Following the discovery in the late 1990s of seriously damaged M5 motorway bridge foundations due to thaumasite formation, the standards for buried concrete were changed. Binder types and mix designs to resist aggressive ground conditions are specified; however, in highly aggressive conditions it may be necessary to utilise additional protective measures including surface coatings to ensure the survival of buried concrete structures. Such measures may also be used to prevent deterioration of concrete of lesser specification than would be required for a particular ground aggressivity. The paper presents results from a long-term laboratory-based study in which concrete cubes of high susceptibility to thaumasite attack, with and without bitumen coatings, were exposed to sulfate-rich solutions at 4·5°C for 5 years. Moreover, concrete prisms of the same concrete and three others of different susceptibilities to attack, each with one bitumen-coated face, were buried in pyrite-bearing clay for 9 years, at 4·5°C. All types of concrete tested suffered significant attack, whereas the bitumen coating, even if damaged, proved successful in preventing deterioration of even the most vulnerable concretes. The paper concludes with a brief discussion of the potential benefits of using coatings for the protection of buried concrete.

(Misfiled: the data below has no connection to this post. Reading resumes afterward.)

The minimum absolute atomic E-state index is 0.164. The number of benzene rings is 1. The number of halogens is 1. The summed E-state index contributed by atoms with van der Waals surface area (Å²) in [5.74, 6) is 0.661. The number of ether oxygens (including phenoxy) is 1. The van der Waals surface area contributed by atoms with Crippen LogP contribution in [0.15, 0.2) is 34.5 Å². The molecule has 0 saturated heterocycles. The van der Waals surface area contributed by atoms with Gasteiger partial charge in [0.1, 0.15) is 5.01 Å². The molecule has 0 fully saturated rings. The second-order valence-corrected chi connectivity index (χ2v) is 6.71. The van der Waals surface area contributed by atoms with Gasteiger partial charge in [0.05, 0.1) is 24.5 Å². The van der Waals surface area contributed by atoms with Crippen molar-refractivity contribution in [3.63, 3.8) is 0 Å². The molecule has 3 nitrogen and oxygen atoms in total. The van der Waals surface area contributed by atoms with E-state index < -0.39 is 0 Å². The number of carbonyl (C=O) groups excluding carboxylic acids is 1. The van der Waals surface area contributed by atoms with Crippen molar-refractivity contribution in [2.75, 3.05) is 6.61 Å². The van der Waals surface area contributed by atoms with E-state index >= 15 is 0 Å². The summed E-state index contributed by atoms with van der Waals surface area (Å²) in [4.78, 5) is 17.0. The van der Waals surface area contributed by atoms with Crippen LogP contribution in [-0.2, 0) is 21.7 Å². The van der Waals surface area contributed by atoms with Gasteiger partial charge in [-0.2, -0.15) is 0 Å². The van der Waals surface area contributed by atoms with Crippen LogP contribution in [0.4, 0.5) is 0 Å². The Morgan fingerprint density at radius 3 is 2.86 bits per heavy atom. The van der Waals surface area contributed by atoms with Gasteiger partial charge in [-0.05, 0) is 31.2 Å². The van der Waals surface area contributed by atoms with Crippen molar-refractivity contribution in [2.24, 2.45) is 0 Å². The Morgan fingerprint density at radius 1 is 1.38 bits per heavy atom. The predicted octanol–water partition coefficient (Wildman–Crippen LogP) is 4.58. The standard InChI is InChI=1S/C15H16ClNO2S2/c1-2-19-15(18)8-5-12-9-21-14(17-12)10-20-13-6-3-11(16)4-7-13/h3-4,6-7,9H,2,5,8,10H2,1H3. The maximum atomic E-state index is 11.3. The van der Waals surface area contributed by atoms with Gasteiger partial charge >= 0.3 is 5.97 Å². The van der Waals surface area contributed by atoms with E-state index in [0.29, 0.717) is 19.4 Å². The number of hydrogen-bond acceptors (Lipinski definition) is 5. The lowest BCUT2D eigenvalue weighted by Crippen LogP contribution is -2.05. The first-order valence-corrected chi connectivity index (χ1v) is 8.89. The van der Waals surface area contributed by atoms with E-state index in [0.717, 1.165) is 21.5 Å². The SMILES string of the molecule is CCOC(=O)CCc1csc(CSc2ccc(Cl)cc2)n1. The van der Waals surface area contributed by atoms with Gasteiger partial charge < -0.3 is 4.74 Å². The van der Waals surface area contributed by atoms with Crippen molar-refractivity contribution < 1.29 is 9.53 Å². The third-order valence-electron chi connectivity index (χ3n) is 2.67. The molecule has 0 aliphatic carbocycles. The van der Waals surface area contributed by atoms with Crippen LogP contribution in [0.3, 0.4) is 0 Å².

|Number of pages||7|
|Journal||Proceedings of the Institution of Civil Engineers - Construction Materials|
|Early online date||5 Nov 2015|
|Publication status||Published - Oct 2017|